Doxie Review: Scan Straight to the Cloud

The Doxie scanner is a small USB powered scanner which like many similar sized scanners can fit nicely in a bag for travel, but unlike most other scanners it is designed to scan directly to the cloud so even if you lose your computer, you’ll have your scanned files. In any event, the ability to scan to the cloud is very handy.

The Doxie scanner can scan to many different cloud based services and many local apps. For this review I tested out several of the scan-to solutions focusing on Evernote (which scans to the local app), Google Docs with optional OCR, Picnik and straight to Doxie’s Cloud which makes it easy to share documents.

The Doxie Scanner is a pretty small device and weighs only 10.9 oz, which means it is easy to fit into a travel bag, or sit on your desk without taking up to much space. The Scanner connects, and is powered by, one USB cord and it is operated with one button which makes using the Doxie incredibly simple.

If you aren’t a fan of the pink hearts on the Doxie scanner you can apply one of the many stickers to the scanner to change the appearance to suit your style and work environment.

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The included Doxie software is where you start choosing options, like what type of scan you want to make, the quality and eventually where you want to scan to. The software ran without a hitch and received 2 updates while I was using the unit. The only thing I didn’t like about the Doxie software was that the software must be running to initiate a scan. This isn’t a big problem, but since you can’t minimize the software to the system tray; you’ll need to open up Doxie before you push the scan button. Hopefully in the future you will be able to have the scan button launch the Doxie software.

Currently you can scan directly to the following apps and cloud storage with Doxie:

  • Evernote
  • Flickr
  • Picasa
  • Picnik
  • Scribd
  • Tumblr.
  • Twitter
  • Doxie Cloud

You can also scan to PDF, JPEG and local apps like Photoshop, Word and many more.

Scan to Evernote: One of the options I used most was the scan to Evernote option. This doesn’t actually scan straight to the cloud, but to the local Evernote cloud which then sends it to the cloud. Doing so is really easy, but I wished you could set a default specific Evernote notebook for scanned items. As it is now Doxie scans to your default notebook without any tags.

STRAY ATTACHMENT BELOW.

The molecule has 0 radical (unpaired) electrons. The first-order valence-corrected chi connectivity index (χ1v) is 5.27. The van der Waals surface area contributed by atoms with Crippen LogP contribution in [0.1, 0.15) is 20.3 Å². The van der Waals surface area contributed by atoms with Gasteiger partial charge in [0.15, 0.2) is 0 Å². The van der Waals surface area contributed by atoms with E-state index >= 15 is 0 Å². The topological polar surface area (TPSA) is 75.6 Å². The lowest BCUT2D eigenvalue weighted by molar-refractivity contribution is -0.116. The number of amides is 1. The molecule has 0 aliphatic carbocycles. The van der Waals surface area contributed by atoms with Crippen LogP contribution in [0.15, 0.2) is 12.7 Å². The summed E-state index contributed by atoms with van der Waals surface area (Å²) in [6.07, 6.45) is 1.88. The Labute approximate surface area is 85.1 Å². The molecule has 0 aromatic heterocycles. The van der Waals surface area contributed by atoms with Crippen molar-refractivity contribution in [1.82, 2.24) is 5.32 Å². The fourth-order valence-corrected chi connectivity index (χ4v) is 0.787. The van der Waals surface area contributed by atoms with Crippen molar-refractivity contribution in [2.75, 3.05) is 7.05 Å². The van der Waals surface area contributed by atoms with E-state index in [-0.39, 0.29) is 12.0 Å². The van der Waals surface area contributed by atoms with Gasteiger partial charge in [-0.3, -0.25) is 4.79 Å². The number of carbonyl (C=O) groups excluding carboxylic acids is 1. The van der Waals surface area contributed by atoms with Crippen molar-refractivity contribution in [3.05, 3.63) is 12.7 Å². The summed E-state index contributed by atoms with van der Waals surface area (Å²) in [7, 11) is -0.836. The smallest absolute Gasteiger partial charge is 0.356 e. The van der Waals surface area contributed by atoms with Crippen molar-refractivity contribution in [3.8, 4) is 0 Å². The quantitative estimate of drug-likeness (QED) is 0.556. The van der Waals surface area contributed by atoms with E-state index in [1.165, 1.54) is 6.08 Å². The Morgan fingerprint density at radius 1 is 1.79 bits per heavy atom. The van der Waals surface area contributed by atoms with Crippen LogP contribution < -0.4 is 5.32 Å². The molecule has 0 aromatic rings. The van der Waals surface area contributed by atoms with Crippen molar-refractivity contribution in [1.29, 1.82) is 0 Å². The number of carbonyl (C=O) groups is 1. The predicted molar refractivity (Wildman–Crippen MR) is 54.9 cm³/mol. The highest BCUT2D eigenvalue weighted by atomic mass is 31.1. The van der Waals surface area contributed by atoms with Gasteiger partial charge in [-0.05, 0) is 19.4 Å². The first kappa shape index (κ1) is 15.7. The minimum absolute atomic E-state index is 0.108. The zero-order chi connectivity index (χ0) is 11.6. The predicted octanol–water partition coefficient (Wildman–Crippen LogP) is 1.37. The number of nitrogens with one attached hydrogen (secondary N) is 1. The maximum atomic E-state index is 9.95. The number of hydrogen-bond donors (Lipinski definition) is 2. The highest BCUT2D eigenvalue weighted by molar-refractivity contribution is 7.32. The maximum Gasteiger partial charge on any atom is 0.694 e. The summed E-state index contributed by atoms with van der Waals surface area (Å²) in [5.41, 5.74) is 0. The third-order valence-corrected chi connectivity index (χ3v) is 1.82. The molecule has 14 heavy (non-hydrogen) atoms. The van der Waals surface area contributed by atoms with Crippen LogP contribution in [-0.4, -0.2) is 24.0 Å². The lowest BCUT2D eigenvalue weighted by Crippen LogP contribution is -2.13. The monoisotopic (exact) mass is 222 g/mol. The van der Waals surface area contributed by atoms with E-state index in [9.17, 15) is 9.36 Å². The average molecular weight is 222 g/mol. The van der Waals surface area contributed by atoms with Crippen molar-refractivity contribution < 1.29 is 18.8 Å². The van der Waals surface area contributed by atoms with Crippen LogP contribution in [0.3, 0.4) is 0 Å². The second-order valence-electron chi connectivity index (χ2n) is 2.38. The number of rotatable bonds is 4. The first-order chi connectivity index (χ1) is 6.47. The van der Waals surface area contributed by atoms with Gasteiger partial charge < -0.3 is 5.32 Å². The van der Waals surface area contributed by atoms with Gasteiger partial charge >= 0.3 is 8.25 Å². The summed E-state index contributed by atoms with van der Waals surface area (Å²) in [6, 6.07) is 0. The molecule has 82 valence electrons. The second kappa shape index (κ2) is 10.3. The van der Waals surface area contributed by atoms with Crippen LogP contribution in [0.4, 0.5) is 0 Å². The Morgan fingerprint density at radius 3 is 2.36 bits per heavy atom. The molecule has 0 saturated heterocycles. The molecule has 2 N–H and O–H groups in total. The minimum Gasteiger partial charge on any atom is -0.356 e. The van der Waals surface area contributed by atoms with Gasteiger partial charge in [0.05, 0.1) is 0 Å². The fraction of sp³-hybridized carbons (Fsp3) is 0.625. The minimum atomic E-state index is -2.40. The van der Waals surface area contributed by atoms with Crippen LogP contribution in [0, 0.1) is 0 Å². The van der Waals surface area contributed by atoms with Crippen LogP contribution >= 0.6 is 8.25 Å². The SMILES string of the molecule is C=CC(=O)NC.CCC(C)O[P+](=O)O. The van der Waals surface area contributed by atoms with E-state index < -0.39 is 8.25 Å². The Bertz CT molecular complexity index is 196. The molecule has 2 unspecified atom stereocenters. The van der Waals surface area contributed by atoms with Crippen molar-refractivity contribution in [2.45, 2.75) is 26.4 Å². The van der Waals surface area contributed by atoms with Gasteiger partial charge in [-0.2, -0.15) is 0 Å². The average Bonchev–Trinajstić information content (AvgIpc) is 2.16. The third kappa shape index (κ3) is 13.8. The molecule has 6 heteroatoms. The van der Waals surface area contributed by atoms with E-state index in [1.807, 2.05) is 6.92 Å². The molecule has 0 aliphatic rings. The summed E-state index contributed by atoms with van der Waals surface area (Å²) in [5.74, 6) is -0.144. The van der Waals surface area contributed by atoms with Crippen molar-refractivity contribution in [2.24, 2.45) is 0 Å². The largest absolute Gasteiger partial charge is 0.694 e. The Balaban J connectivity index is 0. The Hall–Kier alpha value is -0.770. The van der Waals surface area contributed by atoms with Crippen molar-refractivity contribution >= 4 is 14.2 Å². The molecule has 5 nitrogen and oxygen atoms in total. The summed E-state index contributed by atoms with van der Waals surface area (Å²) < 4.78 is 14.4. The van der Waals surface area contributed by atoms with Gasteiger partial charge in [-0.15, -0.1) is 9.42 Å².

With a similar travel scanner I was able to have Evernote monitor a folder on my desktop and automatically import any scanned documents to a scanned documents Evernote notebook form which I could tag and process. You could still do this with Doxie if you have Windows.

Scan to Picnik: I often use Picnik.com to edit photos and it was really handy to use the Doxie scanner to scan direct to Picnik. I was actually surprised how well the software worked. I was able scan a picture and when I chose Picnik as the destination the file was automatically uploaded to a new Picnik tab in Chrome.

Doxie Cloud and Twitter: Other useful scanning options include the Doxie cloud which makes it easy to share documents with others and also to share via Twitter. This is useful if you need a place to upload a file for sharing, you can also set an expiration date if you want to limit how long the document is available for download.

How I use Doxie with the iPad for a Paperless note system:

One of my favorite things to do with the Doxie scanner has been to scan all of my notes from interviews and meetings into Evernote where I can access them anywhere I need to. It is great to always have my notes with me and to be able to use the iPad much like I would have used my Moleskin notebook.

Conclusion:

In the end the Doxie scanner is a good solution for scanning directly to the cloud and is priced very competitively compared to other travel scanners. If the Doxie software offered a bit more user control I would call the combo great, but it is easy to use which makes a big difference for many users. For users who want to scan to the cloud or need a compact travel scanner the Doxie is a perfect fit.

Pros:

  • Scans direct to numerous services and local apps
  • Small size
  • Great for going paperless — especially with an iPad
  • Price ($129)

Cons:

  • Doesn’t scan on button push if software isn’t running (can’t minimize to tray)
  • Not a lot of software options to set default scanning choices.
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